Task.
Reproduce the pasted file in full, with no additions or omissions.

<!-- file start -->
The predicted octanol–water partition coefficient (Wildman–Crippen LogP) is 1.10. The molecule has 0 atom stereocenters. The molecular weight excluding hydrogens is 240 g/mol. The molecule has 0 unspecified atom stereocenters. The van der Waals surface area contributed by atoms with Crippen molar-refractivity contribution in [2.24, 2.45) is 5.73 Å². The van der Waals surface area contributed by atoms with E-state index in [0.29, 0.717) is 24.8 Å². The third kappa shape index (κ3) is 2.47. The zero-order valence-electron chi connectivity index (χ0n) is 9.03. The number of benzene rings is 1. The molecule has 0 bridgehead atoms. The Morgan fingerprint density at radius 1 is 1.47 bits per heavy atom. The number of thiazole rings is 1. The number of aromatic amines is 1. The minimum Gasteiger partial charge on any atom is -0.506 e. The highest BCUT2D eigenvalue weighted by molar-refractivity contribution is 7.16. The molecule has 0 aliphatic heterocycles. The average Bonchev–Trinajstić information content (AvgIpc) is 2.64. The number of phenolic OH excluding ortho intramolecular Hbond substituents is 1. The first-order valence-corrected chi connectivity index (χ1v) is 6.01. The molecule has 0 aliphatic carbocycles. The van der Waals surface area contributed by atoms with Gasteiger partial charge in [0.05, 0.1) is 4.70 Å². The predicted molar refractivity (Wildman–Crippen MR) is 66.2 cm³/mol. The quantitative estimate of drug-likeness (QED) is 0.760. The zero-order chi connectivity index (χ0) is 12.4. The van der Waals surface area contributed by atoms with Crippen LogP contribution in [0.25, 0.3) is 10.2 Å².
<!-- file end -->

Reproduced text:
The predicted octanol–water partition coefficient (Wildman–Crippen LogP) is 1.10. The molecule has 0 atom stereocenters. The molecular weight excluding hydrogens is 240 g/mol. The molecule has 0 unspecified atom stereocenters. The van der Waals surface area contributed by atoms with Crippen molar-refractivity contribution in [2.24, 2.45) is 5.73 Å². The van der Waals surface area contributed by atoms with E-state index in [0.29, 0.717) is 24.8 Å². The third kappa shape index (κ3) is 2.47. The zero-order valence-electron chi connectivity index (χ0n) is 9.03. The number of benzene rings is 1. The molecule has 0 bridgehead atoms. The Morgan fingerprint density at radius 1 is 1.47 bits per heavy atom. The number of thiazole rings is 1. The number of aromatic amines is 1. The minimum Gasteiger partial charge on any atom is -0.506 e. The highest BCUT2D eigenvalue weighted by molar-refractivity contribution is 7.16. The molecule has 0 aliphatic heterocycles. The average Bonchev–Trinajstić information content (AvgIpc) is 2.64. The number of phenolic OH excluding ortho intramolecular Hbond substituents is 1. The first-order valence-corrected chi connectivity index (χ1v) is 6.01. The molecule has 0 aliphatic carbocycles. The van der Waals surface area contributed by atoms with Gasteiger partial charge in [0.05, 0.1) is 4.70 Å². The predicted molar refractivity (Wildman–Crippen MR) is 66.2 cm³/mol. The quantitative estimate of drug-likeness (QED) is 0.760. The zero-order chi connectivity index (χ0) is 12.4. The van der Waals surface area contributed by atoms with Crippen LogP contribution in [0.25, 0.3) is 10.2 Å².